February is American Heart Month. In honor of a month which also includes St. Valentine’s Day, the holiday most often associated with the heart, this article poses the question: Is Cannabis Good For Your Heart? Read on for the answer!
The heart is only one component of the human cardiovascular system which also includes blood vessels, veins and arteries. Heart attacks, strokes, high cholesterol, diabetes and obesity rates are all cardiovascular risk factors that can be managed by diet, exercise, medication and even cannabis usage. Heart disease is the leading cause of death in the US for both men and women. 1 out of every 4 deaths is caused by heart disease. In many cases, heart-related events can be avoided by making better health choices.
Most of the current information about cannabis and heart health suggests that its usage is harmful. That is due to focusing on the general patterns of cannabis usage rather than on specific types of cannabinoids and on frequency of cannabis usage. By primarily doing studies using subjects who consume high-THC dosages, the results are skewed towards validating cannabis as bad for the heart. The following information is important to understand about how different cannabinoids affect the cardiovascular system:
- Higher doses of THC cause a reduction in blood pressure. In order to compensate for this, THC can increase your heart rate by 20-50 beats/minute. The net impact on your cardiovascular system is negative.
- Low doses of THC activate a positive effect on your cardiovascular system
- CBD has been shown to have beneficial effects on the cardiovascular system in animal models. Cannabis consumers with higher cardiovascular risk factors should use high-CBD/low-THC strains.
- Only 2% of reported cardiovascular events are attributed to cannabis usage substantiated by research that primarily uses subjects who consumed high-THC strains.
- THCV inhibits the increases in heart rate caused by THC
In order to better understand why and how different cannabinoids affect heart health, we need to discuss the impact of CB1 and CB2 receptors on the cardiovascular system. Here is a link to an article I wrote about Cannabinoid Receptors.
CB1 receptors are found all over the cardiovascular system. Higher doses of THC activate CB1 receptors which can do the following:
- increases the heart rate to compensate for a reduction of blood pressure because THC increases the diameter of blood vessels which forces the heart to work harder to pump blood.
- increases plaque build up in arteries which increases the risk of atherosclerosis (narrowing of the arteries)
- increases harmful chemicals known as reactive oxygen species which damage the walls of the arteries which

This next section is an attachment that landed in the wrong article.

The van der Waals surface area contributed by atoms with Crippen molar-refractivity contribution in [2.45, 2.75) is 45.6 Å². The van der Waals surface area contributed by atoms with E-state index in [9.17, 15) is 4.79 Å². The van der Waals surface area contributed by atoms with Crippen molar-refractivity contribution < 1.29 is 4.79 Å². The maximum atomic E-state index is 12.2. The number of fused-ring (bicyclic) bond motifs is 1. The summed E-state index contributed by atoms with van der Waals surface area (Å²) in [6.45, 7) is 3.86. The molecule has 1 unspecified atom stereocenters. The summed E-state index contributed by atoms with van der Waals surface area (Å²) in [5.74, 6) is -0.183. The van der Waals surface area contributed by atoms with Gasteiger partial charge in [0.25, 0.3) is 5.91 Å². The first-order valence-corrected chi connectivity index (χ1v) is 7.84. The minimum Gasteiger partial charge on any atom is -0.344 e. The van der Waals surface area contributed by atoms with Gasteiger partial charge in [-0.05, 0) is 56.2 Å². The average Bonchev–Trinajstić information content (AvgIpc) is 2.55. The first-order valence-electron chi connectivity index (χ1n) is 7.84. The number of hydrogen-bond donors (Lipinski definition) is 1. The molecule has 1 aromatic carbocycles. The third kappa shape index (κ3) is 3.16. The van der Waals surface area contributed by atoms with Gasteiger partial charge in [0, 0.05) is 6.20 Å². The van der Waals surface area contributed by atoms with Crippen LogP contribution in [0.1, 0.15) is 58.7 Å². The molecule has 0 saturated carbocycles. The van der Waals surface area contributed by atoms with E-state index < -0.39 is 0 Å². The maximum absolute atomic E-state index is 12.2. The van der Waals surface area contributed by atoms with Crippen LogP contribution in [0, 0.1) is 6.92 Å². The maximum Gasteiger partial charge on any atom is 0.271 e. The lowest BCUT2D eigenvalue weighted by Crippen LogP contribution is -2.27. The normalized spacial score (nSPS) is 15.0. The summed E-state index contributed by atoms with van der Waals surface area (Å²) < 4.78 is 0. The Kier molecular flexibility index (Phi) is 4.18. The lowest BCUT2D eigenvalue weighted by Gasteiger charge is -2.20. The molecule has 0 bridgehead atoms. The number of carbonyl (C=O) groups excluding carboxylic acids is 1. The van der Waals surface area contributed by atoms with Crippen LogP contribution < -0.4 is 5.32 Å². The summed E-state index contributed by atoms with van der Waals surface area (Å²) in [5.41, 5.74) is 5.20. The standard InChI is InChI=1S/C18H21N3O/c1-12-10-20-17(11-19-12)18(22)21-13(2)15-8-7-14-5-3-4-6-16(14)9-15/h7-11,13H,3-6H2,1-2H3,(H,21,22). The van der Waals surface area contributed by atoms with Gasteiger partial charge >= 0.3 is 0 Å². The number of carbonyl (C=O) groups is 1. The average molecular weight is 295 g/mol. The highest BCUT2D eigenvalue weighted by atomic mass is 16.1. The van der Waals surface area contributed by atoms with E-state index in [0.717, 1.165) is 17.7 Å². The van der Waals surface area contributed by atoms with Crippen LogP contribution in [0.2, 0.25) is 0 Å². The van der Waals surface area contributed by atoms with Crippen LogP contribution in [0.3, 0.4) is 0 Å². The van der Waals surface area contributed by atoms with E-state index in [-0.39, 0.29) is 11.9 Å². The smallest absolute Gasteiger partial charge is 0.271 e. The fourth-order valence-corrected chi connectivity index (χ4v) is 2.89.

- increases an immune response that attracts macrophages (special immune cells) that stick to the artery walls.
- increases the amount of LDL or ‘bad” cholesterol
- and this entire process can increase the risk of heart attack and stroke. Some studies found that the heart must work as much as 30% harder when THC is present.
CB2 receptors, which are mostly found in the immune system, counteract the harmful effects of CB1 receptors on heart health by doing the following:
- reduce inflammation
- reduce free radicals which are responsible for plaque buildup in arteries and elevated heart attack and stroke risks
- reduce the extent of damage during a heart attack or stroke
What does this all mean in terms of heart health?
THC can activate both CB1 and CB2 receptors. At higher doses, the effect of THC on CB1 receptors is stronger than its effect on CB2 receptors which can cause a net negative impact on heart health. At low doses, THC can actually reduce plaque buildup which reduces the risk of atherosclerosis, thus protecting the heart.
Other Heart-Healthy Cannabinoids
- a potent antioxidant which neutralizes harmful free radicals
- anti-inflammatory properties which can reduce the harm caused by CB1 receptor activation
- improves recovery of heart attack and stroke in animal models
- can block THC’s activation of CB1 receptors, counteracting the harm done by the drop in blood pressure and the elevation of the heart rate in the presence of high doses of THC.
- blocks CB1 receptor function at low doses. At high doses it activates CB1 receptors, but the majority of strains that contain THCV have very low levels of the cannabinoid, too low to activate them.
- animal studies suggest that THCV reduces insulin sensitivity by blocking CB1 receptors
The moral of the story is that evidence is emerging that low-THC/low-THCV/high-CBD strains are heart healthy.
Have a wonderful, romantic Valentine’s Day with your sweetie!
Source: leafly.com, How Does Cannabis Consumption Affect Heart Rate? Josh Kaplan, February 23, 2018